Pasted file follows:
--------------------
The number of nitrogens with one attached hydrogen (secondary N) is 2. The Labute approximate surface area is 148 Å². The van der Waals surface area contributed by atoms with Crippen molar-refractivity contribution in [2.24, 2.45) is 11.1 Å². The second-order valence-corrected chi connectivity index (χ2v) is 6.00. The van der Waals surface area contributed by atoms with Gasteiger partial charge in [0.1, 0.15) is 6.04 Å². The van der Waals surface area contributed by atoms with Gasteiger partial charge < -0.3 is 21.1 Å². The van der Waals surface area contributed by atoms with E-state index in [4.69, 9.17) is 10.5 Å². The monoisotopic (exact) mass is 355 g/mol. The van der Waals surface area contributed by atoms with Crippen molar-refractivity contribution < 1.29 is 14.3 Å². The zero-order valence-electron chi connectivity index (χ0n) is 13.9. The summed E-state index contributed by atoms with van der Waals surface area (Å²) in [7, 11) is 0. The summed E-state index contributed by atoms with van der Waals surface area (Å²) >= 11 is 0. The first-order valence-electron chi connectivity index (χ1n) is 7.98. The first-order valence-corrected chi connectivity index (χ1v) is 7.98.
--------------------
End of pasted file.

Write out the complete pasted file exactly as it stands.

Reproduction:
The number of nitrogens with one attached hydrogen (secondary N) is 2. The Labute approximate surface area is 148 Å². The van der Waals surface area contributed by atoms with Crippen molar-refractivity contribution in [2.24, 2.45) is 11.1 Å². The second-order valence-corrected chi connectivity index (χ2v) is 6.00. The van der Waals surface area contributed by atoms with Gasteiger partial charge in [0.1, 0.15) is 6.04 Å². The van der Waals surface area contributed by atoms with Gasteiger partial charge < -0.3 is 21.1 Å². The van der Waals surface area contributed by atoms with E-state index in [4.69, 9.17) is 10.5 Å². The monoisotopic (exact) mass is 355 g/mol. The van der Waals surface area contributed by atoms with Crippen molar-refractivity contribution < 1.29 is 14.3 Å². The zero-order valence-electron chi connectivity index (χ0n) is 13.9. The summed E-state index contributed by atoms with van der Waals surface area (Å²) in [7, 11) is 0. The summed E-state index contributed by atoms with van der Waals surface area (Å²) >= 11 is 0. The first-order valence-electron chi connectivity index (χ1n) is 7.98. The first-order valence-corrected chi connectivity index (χ1v) is 7.98.